Lady WILLIAM RUSSELL.-A very rich and elegant dress; white satin petticoat with broad silver tassel fringe round the bottom; white satin draperies very richly studded with demibeads of silver, bordered round with deep silver tassel fringe, supported and enriched with a curious snake rope and tassels of silver; train white satin, trimmed round with the same tasselfringe; body and sleeves richly embroidered in silver.
Countess of UXBRIDGE.-A beautiful white crape embroidered dress in drapery, with wreaths of green ivy leaves, and rich gold sprigs. The drapery edged with sable and point lace; the dress was most complete, and greatly admired: body and train of green satin to correspond.
Countess of CARDIGAN.-A most magnificent embroidered brown velvet petticoat, in draperies composed of beautiful shaded roses, with rich vandyke border; on the left side rich gold chains, cords and tassels; the sleeves, body, and train, were all correspondent. Her Ladyship's dress had an uncommon fine effect.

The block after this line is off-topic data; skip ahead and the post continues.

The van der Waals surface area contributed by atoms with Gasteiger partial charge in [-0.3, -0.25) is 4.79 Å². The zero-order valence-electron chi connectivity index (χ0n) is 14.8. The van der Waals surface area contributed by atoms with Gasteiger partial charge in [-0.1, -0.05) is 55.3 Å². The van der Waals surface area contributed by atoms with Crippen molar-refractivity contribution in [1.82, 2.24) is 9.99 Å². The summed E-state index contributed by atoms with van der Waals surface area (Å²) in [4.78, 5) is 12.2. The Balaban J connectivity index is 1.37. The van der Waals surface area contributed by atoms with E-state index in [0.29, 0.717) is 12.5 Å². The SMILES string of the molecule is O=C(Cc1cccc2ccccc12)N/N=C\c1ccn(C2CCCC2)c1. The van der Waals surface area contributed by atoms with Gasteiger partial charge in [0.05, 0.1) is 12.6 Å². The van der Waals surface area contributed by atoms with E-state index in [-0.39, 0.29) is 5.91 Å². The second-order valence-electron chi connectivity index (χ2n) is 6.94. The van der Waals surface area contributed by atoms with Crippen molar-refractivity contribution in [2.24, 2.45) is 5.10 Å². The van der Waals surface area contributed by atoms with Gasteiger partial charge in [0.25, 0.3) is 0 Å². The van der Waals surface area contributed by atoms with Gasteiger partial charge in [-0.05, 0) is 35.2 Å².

Lady ANNE CULLING SMITH.-Petticoat of French pink crape, embroidered in broad wreaths of tulips in French pearls; train of rich French pink satin, embroidered in pearls to correspond with the petticoat-Head-dress, bandeau of knotted pearl, high plume, pale pink feathers mounted in the military style. Her Ladyship wore a Queen Elizabeth's ruff in Brussels lace, which had quite a new effect.
Lady HAWKE.-A superb dress of violet velvet, embroidered with gold, looped up with ropes of gold beads, fastened with arrows; body and train richly embroidered to correspond.
Lady M.WALPOLE.-Petticoat of white crape, richly embroidered in silver, interlined with amber sarsnet and ornamented with American roses.. Train and body of rich white satin and point and silver, trimmed with swansdown. Head-dress, feathers and diamonds.
Lady CAROLINE WALDEGRAVE.-A rose-colour crape petticoat, with a beautiful black velvet applique drapery and borders tied up with silk cords and tassels,
LADY MAYORESS.-White crape petticoat, embroidered with gold, tied up in draperies, with rich cords and tassels; white satin body and train, with a border to correspond with the draperies. Her Ladyship's dress was neat and elegant in the